A former slave living in Abbeville, S.C., Anthony Crawford had managed to become the owner of 427 acres, which he turned into a thriving cotton farm. A shrewd businessman and model citizen, he had earned the respect of the white population in a town that prided itself on being, as they put it, the “Birthplace and Deathbed of the Confederacy.”
Despite his status Crawford knew his insistence on being respected might get him in trouble. “The day a white man hits me,” he said, “is the day I die.” A fatal confrontation happened on Oct. 21, 1916, when a local store owner tried to buy Crawford’s cotton seed at a cut-rate price. An argument ensued, Crawford called the store owner a cheat, and a crowd gathered. The sheriff put Crawford in jail for his protection, the mob broke in, dragged him away, and lynched him. Then they drove the rest of his family out of town and stole their property.
A descendant of that diaspora, Doria Dee Johnson, had heard hints from her family about her great-great grandfather’s fate and traveled to Abbeville to learn the full story. DeVoe follows her as she enters a town where Confederate flags, slogans, and monuments abound. Johnson feels intimidated by the environment and the reticence of the townspeople about the incident, but she persists in searching through the town records and interviewing those who are willing to talk about it. In the end the film combines the fascinating research of Henry Louis Gates Jr.’s PBS show, “Finding Your Roots,” with some of the menace and suspense of John Sturges’s drama “Bad Day at Black Rock” (1955).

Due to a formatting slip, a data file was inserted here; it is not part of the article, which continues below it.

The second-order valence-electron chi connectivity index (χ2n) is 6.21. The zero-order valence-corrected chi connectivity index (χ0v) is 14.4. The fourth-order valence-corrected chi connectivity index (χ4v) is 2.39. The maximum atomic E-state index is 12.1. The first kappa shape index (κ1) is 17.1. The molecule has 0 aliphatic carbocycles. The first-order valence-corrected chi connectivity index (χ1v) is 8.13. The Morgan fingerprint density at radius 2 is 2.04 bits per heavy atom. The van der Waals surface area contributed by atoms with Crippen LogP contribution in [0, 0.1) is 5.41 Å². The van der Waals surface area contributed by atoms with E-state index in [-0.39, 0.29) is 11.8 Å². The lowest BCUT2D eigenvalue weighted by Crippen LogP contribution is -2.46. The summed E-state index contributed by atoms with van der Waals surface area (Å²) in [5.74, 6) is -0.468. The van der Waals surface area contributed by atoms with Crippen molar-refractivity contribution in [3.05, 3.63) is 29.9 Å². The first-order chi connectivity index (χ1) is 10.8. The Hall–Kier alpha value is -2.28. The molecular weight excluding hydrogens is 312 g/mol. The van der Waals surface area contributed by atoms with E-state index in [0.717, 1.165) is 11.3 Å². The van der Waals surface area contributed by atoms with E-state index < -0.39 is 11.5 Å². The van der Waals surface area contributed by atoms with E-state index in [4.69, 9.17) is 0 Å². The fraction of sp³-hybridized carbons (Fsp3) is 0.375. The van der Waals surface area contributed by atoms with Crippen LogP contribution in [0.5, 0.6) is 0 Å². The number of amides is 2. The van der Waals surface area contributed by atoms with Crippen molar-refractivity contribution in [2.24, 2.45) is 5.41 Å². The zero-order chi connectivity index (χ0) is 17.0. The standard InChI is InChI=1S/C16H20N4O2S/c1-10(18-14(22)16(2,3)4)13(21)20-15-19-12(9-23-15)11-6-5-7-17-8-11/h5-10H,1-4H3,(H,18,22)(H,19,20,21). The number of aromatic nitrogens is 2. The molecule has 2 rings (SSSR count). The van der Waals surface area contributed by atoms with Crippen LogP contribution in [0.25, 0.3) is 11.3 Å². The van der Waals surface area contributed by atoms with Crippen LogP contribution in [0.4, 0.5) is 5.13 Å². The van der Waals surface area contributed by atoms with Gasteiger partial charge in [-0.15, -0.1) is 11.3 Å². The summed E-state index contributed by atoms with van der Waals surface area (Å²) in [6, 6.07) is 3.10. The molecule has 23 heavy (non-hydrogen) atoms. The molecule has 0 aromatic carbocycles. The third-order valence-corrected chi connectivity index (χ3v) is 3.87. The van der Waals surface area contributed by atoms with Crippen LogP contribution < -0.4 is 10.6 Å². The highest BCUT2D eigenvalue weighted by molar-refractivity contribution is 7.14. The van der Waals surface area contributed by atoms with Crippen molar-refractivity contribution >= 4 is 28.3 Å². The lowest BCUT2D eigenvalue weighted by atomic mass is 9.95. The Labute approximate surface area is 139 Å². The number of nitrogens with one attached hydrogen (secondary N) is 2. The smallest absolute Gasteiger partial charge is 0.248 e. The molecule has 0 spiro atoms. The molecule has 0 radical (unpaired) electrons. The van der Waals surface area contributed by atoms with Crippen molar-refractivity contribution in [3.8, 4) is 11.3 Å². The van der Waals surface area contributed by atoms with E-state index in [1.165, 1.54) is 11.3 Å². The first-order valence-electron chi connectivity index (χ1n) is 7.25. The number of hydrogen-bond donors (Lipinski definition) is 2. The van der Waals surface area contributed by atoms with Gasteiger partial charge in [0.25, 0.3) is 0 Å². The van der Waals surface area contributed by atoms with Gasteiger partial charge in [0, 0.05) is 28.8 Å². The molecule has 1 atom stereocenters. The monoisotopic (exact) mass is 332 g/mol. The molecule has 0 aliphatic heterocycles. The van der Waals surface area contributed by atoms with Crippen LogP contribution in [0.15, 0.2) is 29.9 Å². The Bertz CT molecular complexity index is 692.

“Crawford: The Man the South Forgot” can be streamed on Kweli.tv.
If you like trees and rock ‘n’ roll music you’ll probably like Chuck Leavell, piano sideman to the greats and environmentally committed tree farmer.
Everybody interviewed in Allen Farst’s documentary “Chuck Leavell: The Tree Man” certainly loves the guy, and that includes Rolling Stones Mick Jagger, Keith Richards, Charlie Watts, and Ronnie Wood; Eric Clapton,; Bonnie Raitt; Pink Floyd’s David Gilmour (who is also a big tree buff); Billy Bob Thornton; and former President Jimmy Carter. And not only is Leavell a great musician and a dedicated conservationist but in his many decades in the business, despite the requisite touring and long hours in the studio, he has never taken drugs (sorry, no tales of on-the-road decadence and debauchery) and has remained married to the same woman for 47 years.
Encomiums aside, the film is a compilation of great performances. They include Leavell playing along with Gilmour at a show filmed at Pompeii, where he sings Roger Waters’s part in “Comfortably Numb.” And in equally haunting surroundings, alone in the midst of his 4,000 acres of towering Georgia pines, he plays his grand piano and sings Elton John’s “Border Song.”
“Chuck Leavell: The Tree Man” can be streamed via the Regent Theatre through Nov. 30.
Peter Keough can be reached at firstname.lastname@example.org.